(These thoughts went out in my weekly newsletter this morning)
Ken Norton has an in-depth article pitching a dual-track product management career path. He doesn’t really speak to the economics, but that’s what I want to address because I think this is all about economics, or should I say, outdated economics.
When I ran Neo, which was an innovation consulting company, we had this challenge of wanting to hire or retain some highly talented individuals in PM, design, or engineering; at the time, salaries from the big tech companies were really starting to spike. Trying to compete didn’t make economic sense. We made money through human labor (charging for our time), so an employee delivered economic value to the firm by: A) selling a lot of business, or B) successfully managing more people. Yes, we also needed successful, well-run projects to continue to keep our brand strong, but that was long-term, indirect value. There was a ceiling to how far that could go, simply given our economics.
I hated that model, and that’s why I didn’t go to Pivotal when they acquired Neo. I was done with running a consulting business. Technology product businesses, on the other hand, have a different economic system. The value you can deliver to the business is not linearly tied to the number of humans thrown at a problem. A small number of people can deliver untold amounts of value. In this context, it makes sense to pay really talented people — those who want to work on asymmetric value creation — a lot of money because they will spot, execute, de-risk, and deliver that big value.
I think a lot of companies are still caught up with the more linear value-generation economics of the past. Manufacturing used to be labor-driven as well. They haven’t woken up to new possibilities. They haven’t re-thought what “good” could look like.
Having a dual-track option for exceptional PMs, designers, and engineers is not just a retention thing, it’s a good business decision. However, for it to be a good business decision, you need to be exploring and exploiting big new areas, or working to crack really hard problems that are holding you back. You wouldn’t want to pay exceptional rates for exceptional people and have them work on normal problems that anyone could work on.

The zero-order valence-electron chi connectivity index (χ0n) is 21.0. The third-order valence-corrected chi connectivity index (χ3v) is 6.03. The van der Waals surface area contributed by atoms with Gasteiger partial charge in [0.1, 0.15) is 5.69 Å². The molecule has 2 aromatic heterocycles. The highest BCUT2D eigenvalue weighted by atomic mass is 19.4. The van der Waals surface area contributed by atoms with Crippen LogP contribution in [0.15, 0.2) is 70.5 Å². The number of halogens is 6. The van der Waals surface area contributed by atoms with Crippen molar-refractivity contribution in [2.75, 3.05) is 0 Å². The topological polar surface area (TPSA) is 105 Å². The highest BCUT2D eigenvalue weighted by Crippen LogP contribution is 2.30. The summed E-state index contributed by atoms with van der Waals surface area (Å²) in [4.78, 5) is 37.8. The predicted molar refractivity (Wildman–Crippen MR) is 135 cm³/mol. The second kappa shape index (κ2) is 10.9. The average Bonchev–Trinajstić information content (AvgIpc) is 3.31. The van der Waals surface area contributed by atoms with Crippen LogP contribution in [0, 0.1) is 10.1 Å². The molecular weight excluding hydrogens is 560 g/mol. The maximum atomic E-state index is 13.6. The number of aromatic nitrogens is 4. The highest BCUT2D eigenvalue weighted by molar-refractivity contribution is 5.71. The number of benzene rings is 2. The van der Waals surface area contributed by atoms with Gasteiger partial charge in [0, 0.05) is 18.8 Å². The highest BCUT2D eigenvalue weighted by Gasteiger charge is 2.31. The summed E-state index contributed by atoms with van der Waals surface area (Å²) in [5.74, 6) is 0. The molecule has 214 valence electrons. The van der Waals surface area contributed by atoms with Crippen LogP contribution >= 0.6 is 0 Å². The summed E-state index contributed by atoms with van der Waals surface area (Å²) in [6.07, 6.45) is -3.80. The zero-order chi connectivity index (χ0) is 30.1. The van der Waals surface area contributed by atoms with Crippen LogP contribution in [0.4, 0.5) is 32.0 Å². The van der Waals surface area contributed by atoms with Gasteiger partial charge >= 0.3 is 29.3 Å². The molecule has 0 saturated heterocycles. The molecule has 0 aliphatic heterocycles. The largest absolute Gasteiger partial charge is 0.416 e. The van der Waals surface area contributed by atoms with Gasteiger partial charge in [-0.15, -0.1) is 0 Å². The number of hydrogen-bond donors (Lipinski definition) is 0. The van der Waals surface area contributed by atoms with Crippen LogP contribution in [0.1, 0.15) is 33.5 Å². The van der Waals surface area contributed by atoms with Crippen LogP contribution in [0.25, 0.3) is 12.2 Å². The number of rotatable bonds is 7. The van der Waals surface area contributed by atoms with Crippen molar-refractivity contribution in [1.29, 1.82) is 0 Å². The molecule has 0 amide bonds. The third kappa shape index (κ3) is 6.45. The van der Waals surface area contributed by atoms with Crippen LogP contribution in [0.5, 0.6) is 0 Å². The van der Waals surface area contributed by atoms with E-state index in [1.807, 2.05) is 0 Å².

In other words, a dual-track approach should be considered an important part of an effective innovation and growth strategy.
Smaller Thoughts of the Week
- PLG & org structure: I never found time to properly respond to OpenView’s article on product-led growth, but suffice it to say, I firmly, firmly believe this capability should report into product, not marketing, and not the CEO. And if you don’t have a growth and business oriented product leader, that’s the thing to fix. Having PLG teams report anywhere else is a poor workaround that will likely lead to a weaker and more disjointed customer experience and product/business strategy. One of the reasons you have an overall product leader is to have someone thinking holistically about the entire system.
- Title drops: I just watched a very talented female PM go from a smaller tech company to a much bigger one. In the process, she took a big hit to her title. Now, all the large tech companies like to shove everyone down a few notches, but I was shocked at how junior her new title was. I knew she was better than that title. I couldn’t help wonder how much of this had to do with her confidence and negotiation stance. And I think this happens more often with women than men, as a generalization. This is why I find it disgusting that many leaders still approach hiring as a “get away with what you can” mindset when it comes to salary and title. It’s simply a bad way to run a company, because eventually talent realizes what you’ve done, resents it, and leaves. Instead, create a clear skills and salary ladder and stick to it. Don’t let someone negotiate their way out of their proper band, and don’t try to under-pay, under-title someone just because you can. Makes me mad. Almost as mad as non-compete and non-solicit clauses (Earn the right to keep your people, don’t rely on legal intimidation!). Oh, and software patents. Yeah, okay, I guess a lot makes me mad.